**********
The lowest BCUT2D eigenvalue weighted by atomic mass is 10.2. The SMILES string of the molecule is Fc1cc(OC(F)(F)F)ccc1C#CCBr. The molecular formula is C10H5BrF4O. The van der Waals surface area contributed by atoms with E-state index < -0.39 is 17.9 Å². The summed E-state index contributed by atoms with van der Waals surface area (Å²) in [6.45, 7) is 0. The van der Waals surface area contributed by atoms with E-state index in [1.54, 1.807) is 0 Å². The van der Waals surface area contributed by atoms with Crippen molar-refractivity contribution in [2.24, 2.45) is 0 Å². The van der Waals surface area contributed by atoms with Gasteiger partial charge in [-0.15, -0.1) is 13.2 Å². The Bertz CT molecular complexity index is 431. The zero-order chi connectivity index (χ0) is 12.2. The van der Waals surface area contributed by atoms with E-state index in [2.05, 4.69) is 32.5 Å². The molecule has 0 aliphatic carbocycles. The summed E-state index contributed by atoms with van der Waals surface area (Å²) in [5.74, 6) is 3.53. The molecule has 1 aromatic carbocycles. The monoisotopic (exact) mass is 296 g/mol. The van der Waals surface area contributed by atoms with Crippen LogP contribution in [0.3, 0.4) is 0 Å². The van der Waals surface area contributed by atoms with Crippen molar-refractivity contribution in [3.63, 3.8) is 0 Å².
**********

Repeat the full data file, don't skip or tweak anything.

The lowest BCUT2D eigenvalue weighted by atomic mass is 10.2. The SMILES string of the molecule is Fc1cc(OC(F)(F)F)ccc1C#CCBr. The molecular formula is C10H5BrF4O. The van der Waals surface area contributed by atoms with E-state index < -0.39 is 17.9 Å². The summed E-state index contributed by atoms with van der Waals surface area (Å²) in [6.45, 7) is 0. The van der Waals surface area contributed by atoms with E-state index in [1.54, 1.807) is 0 Å². The van der Waals surface area contributed by atoms with Crippen molar-refractivity contribution in [2.24, 2.45) is 0 Å². The van der Waals surface area contributed by atoms with Gasteiger partial charge in [-0.15, -0.1) is 13.2 Å². The Bertz CT molecular complexity index is 431. The zero-order chi connectivity index (χ0) is 12.2. The van der Waals surface area contributed by atoms with E-state index in [2.05, 4.69) is 32.5 Å². The molecule has 0 aliphatic carbocycles. The summed E-state index contributed by atoms with van der Waals surface area (Å²) in [5.74, 6) is 3.53. The molecule has 1 aromatic carbocycles. The monoisotopic (exact) mass is 296 g/mol. The van der Waals surface area contributed by atoms with Crippen LogP contribution in [0.3, 0.4) is 0 Å². The van der Waals surface area contributed by atoms with Crippen molar-refractivity contribution in [3.63, 3.8) is 0 Å².